Deal with the after-shocks, Mr Gove

THIS MONTH’S WISE OWL| Peter Bill – Author and Journalist

Peter Bill is a surveyor-turned-journalist who edited Building magazine for six years in the Nineties, before editing Estates Gazette for 11 years. Peter wrote the weekly ‘On Property’ page for the Evening Standard City section for seven years. He is the co-author of Broken Homes; Britain’s Housing Crisis: Faults Factoids and Fixes, and writes a regular column for Property Week.


Right, settle down. The political shenanigans are over. Rishi is in charge. Michael Gove is back as Housing Secretary; a man not loved by big housebuilders being dunned to pay for Grenfell repairs. But a hard-worker rewarded with a return ticket for his sheer effectiveness in the job. Before examining what Gove could do to lessen the after-shocks for developers, let us dwell on the nerve damage the jolt to the economy delivered by exChancellor Kwasi Kwarteng on September 23rd in league with departed Prime Minister Liz Truss.

Those fortunate enough not to have acted on a pre-Kwasi development appraisal to buy land can reappraise their options. Those unfortunate enough to have bought land are less fortunate. Those committed to construction are the least fortunate. What all three have in common is the financial equivalent of being jabbed with an electric cattle prod.

By way of example:

Pre-Kwasi: Take a 0.2-acre site with permission for 40 units with a Gross Development Value of £12m. Deduct 20% of the GDV for profit. That leaves £9.6m. Deduct £7.6m for costs. That leaves £2m. Deduct £0.6m for financing at 7.0%. That leaves £1.4m – the residual value of the land.

Post Kwasi: Drop the GDV from £12m to £9.6m to reflect the worst of the forecast price falls of 20%. Raise the finance costs from £600k to £900k to reflect the immediate 30% increase in borrowing costs following the Base Rate increases. Result? The £2.4m GDV fall wipes out the £1.4m residual land value, leaving a potential negative figure of £1m.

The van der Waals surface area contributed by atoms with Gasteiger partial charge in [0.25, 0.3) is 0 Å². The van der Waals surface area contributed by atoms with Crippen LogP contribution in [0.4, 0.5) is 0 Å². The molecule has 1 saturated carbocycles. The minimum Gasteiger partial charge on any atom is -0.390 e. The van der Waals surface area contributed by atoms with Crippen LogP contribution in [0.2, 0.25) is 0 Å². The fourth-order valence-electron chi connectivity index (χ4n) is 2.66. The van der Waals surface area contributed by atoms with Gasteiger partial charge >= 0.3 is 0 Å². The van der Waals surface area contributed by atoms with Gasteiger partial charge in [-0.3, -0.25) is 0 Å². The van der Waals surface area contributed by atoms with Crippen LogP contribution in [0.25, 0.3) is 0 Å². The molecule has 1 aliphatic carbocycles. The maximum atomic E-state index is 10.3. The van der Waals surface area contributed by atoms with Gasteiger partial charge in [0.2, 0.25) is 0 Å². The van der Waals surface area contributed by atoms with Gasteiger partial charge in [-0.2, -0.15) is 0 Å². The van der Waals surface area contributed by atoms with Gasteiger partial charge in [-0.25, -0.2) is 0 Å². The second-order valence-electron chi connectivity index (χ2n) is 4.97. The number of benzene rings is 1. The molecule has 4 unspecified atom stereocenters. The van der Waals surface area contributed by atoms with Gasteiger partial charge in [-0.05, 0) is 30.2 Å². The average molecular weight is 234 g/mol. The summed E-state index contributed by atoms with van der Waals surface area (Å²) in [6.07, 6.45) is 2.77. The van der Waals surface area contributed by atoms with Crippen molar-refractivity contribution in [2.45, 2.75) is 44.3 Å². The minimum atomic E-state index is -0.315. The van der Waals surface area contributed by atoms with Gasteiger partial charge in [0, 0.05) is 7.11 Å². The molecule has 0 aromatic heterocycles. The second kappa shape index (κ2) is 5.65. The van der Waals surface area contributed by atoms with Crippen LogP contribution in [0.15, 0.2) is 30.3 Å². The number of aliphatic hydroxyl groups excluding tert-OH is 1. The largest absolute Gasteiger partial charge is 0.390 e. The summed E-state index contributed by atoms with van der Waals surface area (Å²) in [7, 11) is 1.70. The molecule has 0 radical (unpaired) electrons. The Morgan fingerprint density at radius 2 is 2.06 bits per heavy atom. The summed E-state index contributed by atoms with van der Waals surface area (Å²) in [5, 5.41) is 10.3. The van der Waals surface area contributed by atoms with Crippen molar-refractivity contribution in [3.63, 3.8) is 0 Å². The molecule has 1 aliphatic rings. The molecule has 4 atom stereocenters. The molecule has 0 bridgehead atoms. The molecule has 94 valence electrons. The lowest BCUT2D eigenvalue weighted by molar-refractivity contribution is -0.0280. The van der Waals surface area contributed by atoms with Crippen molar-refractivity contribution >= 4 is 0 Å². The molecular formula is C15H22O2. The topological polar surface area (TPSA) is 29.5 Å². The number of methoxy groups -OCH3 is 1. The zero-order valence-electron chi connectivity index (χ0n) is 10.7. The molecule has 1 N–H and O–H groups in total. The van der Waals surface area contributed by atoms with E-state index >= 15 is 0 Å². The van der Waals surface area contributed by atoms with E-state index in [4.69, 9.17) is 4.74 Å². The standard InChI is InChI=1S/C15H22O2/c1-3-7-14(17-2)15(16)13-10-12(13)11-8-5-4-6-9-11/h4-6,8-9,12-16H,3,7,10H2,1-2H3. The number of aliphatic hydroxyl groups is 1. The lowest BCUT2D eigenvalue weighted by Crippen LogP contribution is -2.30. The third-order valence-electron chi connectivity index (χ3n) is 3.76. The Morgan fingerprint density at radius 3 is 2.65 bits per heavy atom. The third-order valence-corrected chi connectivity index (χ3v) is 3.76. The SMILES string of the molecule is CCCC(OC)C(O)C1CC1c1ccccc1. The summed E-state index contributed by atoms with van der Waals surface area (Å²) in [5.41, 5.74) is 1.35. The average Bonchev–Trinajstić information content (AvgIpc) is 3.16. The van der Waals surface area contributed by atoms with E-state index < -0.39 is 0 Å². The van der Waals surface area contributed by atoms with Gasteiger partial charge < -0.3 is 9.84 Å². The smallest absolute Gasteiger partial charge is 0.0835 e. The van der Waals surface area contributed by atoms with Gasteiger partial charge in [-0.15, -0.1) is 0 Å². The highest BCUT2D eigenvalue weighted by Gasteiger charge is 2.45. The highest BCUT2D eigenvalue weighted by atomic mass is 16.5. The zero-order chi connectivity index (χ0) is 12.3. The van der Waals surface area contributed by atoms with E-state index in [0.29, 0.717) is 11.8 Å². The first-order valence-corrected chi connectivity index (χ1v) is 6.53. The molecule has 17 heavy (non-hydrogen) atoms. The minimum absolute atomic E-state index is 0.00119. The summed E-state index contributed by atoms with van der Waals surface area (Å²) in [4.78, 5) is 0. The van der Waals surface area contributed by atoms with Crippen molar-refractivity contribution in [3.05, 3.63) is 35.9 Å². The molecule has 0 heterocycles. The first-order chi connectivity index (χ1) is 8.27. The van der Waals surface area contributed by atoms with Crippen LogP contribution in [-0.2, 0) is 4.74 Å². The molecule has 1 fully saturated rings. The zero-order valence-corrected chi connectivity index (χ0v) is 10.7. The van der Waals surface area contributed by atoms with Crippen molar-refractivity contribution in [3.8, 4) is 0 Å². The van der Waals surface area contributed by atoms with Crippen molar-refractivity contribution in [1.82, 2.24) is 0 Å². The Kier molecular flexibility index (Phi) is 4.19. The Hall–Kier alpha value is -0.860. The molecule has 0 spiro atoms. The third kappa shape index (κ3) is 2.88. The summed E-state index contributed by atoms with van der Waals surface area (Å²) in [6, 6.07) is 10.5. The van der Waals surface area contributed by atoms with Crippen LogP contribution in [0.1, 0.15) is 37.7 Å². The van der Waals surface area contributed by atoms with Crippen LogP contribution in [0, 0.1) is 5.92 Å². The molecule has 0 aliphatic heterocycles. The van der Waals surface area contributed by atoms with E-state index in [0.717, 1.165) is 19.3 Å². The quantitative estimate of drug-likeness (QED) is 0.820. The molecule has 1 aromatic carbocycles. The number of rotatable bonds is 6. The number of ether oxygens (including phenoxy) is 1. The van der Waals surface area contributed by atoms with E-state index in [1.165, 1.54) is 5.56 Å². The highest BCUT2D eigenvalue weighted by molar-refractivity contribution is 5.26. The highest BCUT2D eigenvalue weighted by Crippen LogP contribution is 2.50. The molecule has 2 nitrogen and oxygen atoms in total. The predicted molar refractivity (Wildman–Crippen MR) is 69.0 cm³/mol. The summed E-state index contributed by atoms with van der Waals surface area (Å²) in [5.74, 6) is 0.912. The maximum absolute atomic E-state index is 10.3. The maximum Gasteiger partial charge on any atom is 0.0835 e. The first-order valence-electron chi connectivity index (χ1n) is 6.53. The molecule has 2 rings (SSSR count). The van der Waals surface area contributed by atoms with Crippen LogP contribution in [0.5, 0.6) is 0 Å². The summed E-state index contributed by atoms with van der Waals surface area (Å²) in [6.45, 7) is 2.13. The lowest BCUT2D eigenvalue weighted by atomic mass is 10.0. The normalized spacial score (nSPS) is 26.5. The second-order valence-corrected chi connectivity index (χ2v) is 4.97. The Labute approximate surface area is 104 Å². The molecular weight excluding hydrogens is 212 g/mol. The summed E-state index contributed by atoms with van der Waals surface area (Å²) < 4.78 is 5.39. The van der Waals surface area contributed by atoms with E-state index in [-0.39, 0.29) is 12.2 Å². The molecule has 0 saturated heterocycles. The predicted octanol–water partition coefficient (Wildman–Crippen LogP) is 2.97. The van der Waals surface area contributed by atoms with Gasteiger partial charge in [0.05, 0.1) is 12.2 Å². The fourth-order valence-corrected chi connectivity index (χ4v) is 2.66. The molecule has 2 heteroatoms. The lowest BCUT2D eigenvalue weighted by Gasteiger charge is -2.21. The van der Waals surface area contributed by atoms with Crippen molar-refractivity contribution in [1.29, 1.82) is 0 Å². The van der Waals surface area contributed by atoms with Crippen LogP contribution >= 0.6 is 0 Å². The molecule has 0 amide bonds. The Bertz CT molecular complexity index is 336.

Result: Original profit of £2.4m disappears with the 20% fall in GDV. But that’s before more bad news with the increase in finance charges and a no doubt gloomier re-appraisal of construction and exit risks. Is it worth starting up the digger?

A developer fortunate enough not to have bought the land can walk away. A developer who has paid £1.4m for the land using a loan with an interest rate of 8% is on the hook for interest payments of £18k per quarter, and has to worry on how to repay the capital for an asset showing as £1m liability on the appraisal. The unfortunate firm halfway through construction which has spent much of the £7.6 m development loan? Help!

The new-build market share of SME developers has fallen from 25% in the 1990s to 10% today. The government wants smaller firms to help reach the somewhat mythical 300,000 target. During his 49-days as Housing Secretary, Simon Clarke raised one good idea: exempt sites with fewer than 50 units from providing affordable homes – on which only 6%-7% profit is allowed by councils as part of Section 106 agreements. There is also a longlaid plan to scrap Section 106 and replace the tortuously negotiated tithe with an infrastructure tax. This would be collected as a pre-agreed fixed percentage of the actual sales price. Clarke’s idea would lift land values. The infrastructure tax would simplify the appraisal guessing games. Finally why not give smaller housebuilders a boost by fashioning an SME-only Help to Buy scheme? The volume builders have had their fill. Time to help the smaller developers, those, as demonstrated, hit hard by the mini-budget fall-out.

Peter Bill is co-author of Broken Homes, Britain’s Housing Crisis, Faults, Factoids and Fixes. Available from Amazon: